When internet service first started making a dent in China around ten years ago, amateur writers quickly seized upon the technology. Soon the publishers found their opportunity to profit, and nowadays an estimated 200-million people in China read online and on mobile devices everyday.
Most of the writers who found their mark online were amateurs, but their works have proved insanely popular.
Hong Mou, or "Red Eye", is the name behind several popular fantasy novels and thrillers. Surprisingly, he's still a police officer by profession. Though he signed a contract with a publishing website three years ago, he continues to work his day job.
Hong said, "They pay me 30 Yuan per thousand Chinese characters, so I can easily make some extra cash by writing. It relieves some financial pressure."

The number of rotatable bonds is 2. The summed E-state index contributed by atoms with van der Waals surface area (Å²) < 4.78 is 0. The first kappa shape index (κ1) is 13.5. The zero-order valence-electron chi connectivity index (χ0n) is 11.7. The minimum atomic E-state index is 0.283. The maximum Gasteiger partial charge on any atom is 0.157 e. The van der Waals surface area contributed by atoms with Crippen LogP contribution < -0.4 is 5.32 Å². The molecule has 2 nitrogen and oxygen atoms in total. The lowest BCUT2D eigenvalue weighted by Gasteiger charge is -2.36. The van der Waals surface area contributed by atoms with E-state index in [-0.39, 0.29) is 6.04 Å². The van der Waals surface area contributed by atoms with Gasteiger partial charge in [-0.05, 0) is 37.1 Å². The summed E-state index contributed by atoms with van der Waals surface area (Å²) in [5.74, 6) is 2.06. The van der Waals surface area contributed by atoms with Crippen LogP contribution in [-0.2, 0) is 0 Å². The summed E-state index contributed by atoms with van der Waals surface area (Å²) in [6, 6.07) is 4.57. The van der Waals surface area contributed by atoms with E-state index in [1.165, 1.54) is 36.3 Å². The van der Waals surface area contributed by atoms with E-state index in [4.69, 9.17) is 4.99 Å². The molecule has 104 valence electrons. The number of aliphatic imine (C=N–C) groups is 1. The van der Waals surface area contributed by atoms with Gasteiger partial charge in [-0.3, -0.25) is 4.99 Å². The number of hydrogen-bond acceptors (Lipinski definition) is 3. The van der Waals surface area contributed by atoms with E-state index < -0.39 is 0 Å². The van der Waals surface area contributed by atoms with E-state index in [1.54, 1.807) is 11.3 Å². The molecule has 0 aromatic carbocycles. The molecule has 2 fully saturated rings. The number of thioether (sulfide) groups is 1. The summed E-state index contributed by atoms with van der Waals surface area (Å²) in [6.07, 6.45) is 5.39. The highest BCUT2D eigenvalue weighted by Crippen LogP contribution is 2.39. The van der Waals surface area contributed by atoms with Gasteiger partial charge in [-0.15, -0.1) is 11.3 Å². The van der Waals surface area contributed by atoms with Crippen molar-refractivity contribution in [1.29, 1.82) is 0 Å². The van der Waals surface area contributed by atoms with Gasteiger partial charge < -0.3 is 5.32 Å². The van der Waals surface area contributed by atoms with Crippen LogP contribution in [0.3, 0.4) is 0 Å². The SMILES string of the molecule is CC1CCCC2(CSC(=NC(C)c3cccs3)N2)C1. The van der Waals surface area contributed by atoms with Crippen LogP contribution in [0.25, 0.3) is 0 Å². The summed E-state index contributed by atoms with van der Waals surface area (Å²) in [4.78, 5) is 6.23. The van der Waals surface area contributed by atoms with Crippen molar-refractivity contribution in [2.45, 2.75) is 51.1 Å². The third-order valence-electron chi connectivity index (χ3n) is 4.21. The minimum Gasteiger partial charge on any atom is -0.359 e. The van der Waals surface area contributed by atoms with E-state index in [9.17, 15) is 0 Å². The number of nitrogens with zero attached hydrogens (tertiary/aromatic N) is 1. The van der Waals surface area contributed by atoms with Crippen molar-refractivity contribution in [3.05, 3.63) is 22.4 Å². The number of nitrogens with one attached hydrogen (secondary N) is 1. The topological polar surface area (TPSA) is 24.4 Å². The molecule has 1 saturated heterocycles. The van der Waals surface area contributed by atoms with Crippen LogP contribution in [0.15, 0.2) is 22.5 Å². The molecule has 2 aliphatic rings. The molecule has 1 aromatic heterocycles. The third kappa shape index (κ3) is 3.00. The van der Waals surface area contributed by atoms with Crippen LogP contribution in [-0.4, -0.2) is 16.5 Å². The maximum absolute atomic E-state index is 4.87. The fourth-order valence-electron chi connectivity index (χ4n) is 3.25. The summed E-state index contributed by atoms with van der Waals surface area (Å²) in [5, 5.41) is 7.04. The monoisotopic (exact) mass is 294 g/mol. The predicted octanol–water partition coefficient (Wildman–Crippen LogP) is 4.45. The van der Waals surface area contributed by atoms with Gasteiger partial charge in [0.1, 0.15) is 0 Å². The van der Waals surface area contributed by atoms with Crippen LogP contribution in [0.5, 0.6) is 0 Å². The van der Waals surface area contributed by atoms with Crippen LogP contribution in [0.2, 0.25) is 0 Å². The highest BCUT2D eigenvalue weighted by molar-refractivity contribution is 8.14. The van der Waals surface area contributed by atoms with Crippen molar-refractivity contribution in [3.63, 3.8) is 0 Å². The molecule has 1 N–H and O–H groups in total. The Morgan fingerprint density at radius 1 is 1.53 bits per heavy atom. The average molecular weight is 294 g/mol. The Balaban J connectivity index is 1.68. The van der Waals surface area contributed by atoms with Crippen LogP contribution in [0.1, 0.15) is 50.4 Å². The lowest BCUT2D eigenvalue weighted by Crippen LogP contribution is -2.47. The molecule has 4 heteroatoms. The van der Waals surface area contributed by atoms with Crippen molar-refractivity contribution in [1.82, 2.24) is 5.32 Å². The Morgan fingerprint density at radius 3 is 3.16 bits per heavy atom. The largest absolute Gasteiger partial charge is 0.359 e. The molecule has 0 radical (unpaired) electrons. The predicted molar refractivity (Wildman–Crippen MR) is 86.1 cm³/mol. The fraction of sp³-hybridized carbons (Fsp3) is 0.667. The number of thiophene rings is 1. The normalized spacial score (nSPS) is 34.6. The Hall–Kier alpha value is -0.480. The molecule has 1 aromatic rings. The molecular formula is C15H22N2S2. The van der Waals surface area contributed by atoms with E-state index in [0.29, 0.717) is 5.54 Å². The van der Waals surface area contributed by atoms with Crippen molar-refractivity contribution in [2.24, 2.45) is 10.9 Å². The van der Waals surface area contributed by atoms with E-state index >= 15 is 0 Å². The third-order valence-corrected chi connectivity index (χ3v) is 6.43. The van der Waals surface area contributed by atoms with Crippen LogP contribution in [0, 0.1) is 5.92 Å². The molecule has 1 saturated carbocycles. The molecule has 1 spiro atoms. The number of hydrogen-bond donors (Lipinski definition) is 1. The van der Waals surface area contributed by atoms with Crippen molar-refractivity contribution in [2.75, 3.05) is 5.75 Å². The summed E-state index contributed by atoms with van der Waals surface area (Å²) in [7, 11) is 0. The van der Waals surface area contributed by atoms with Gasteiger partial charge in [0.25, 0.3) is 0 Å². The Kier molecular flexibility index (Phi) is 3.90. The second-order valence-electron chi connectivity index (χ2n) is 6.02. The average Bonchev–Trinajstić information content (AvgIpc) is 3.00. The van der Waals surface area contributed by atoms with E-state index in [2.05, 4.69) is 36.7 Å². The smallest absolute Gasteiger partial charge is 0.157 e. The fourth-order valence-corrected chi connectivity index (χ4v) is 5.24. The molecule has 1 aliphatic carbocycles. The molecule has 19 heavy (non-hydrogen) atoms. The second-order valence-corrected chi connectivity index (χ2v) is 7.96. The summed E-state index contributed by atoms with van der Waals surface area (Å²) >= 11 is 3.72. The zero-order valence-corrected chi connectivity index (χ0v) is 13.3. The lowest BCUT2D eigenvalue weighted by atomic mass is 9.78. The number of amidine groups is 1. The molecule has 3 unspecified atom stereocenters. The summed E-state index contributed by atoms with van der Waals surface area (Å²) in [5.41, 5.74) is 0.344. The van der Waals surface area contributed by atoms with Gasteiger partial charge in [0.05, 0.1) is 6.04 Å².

Hong Mou is just one of many such novelists, and their ranks continue to grow. Since most of the online and mobile readers are enterprise employees, students and blue-collar workers, the writers have certain tricks up their sleeves to draw them in.
Novelist Liu Xiahui said, "The readers need something comfortable to read, so comedies and romantic novels are the most popular genres. They want to relax on the subway home when they finish a long day of work."
Positive feedback from the market is nurturing a growing number of novelists' online communities and independent online publishers - a cycle that continues to feed into itself. Now, even more markets are opening up: video games and TV adaptations... which begs the question, is the pen mightier than the keyboard?